Allison Kugel: I don't know if you are a spiritual person. But I believe that everybody's soul comes here to learn specific lessons and that we all have certain themes that are pre-written into our life, path for the purpose. Your mom suffered a stroke while giving birth to you. At the age of 11, your entire family relocated from Saint Paul, Minnesota to Vail, Colorado for the benefit of your career. There's been a lot of sacrifice on your behalf. Did that make you feel like doing well wasn't good enough? Like you had to do great things to justify all that sacrifice? And has it felt like a weight on you?
Lindsey Vonn: It has felt like a weight at times, but I've always felt like my life had a purpose and that skiing was my purpose. Now that I'm older, I feel like skiing has gotten me to a point where I have a platform and I can do so many positive things with that platform. But growing up, I always had this feeling that everything happens for a reason and there's a reason I'm here. There's a reason that things happened to me the way they did. I never lost faith in my goals because I believed that. I don’t know how to explain it except to say that there is this weird sense of purpose that I have always had, since I was nine years old. That's what's gotten me through a lot of times.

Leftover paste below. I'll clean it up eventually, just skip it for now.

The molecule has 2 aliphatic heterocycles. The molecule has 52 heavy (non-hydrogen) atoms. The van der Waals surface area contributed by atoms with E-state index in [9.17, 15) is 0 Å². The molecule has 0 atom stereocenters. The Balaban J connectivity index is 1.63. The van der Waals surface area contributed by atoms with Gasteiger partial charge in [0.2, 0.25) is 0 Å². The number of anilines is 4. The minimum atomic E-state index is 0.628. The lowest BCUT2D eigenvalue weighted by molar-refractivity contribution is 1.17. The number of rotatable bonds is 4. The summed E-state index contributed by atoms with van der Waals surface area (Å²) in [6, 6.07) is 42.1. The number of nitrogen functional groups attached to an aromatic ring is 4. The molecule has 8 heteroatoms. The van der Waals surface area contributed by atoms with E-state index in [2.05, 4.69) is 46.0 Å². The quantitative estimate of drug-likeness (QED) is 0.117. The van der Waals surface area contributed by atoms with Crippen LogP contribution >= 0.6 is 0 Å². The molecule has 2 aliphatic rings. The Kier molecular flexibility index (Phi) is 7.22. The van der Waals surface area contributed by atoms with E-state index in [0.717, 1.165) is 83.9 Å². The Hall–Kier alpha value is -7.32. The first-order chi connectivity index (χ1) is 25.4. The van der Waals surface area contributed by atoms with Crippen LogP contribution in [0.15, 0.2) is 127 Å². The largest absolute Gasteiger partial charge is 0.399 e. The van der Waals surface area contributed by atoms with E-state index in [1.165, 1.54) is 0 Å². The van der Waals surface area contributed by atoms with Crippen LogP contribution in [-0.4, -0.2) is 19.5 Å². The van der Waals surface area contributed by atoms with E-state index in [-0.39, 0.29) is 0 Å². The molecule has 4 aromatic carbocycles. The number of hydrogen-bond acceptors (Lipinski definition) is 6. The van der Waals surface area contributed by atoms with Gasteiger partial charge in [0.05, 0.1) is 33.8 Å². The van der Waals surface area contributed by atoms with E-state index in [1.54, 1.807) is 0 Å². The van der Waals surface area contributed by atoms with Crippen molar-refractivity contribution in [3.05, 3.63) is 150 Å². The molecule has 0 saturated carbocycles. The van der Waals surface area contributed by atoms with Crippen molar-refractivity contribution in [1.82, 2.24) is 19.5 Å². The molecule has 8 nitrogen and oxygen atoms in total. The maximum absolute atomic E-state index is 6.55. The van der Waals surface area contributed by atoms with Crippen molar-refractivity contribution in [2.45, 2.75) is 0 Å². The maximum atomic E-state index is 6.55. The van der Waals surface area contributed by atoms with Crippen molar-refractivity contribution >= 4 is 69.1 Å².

Allison Kugel: You talk about the amazing adrenaline rush that you would get from competitive ski racing, which I would imagine gave you an incredible high. When you are used to those extreme highs, have you experienced depression since ending your career, from not having those extreme adrenaline highs?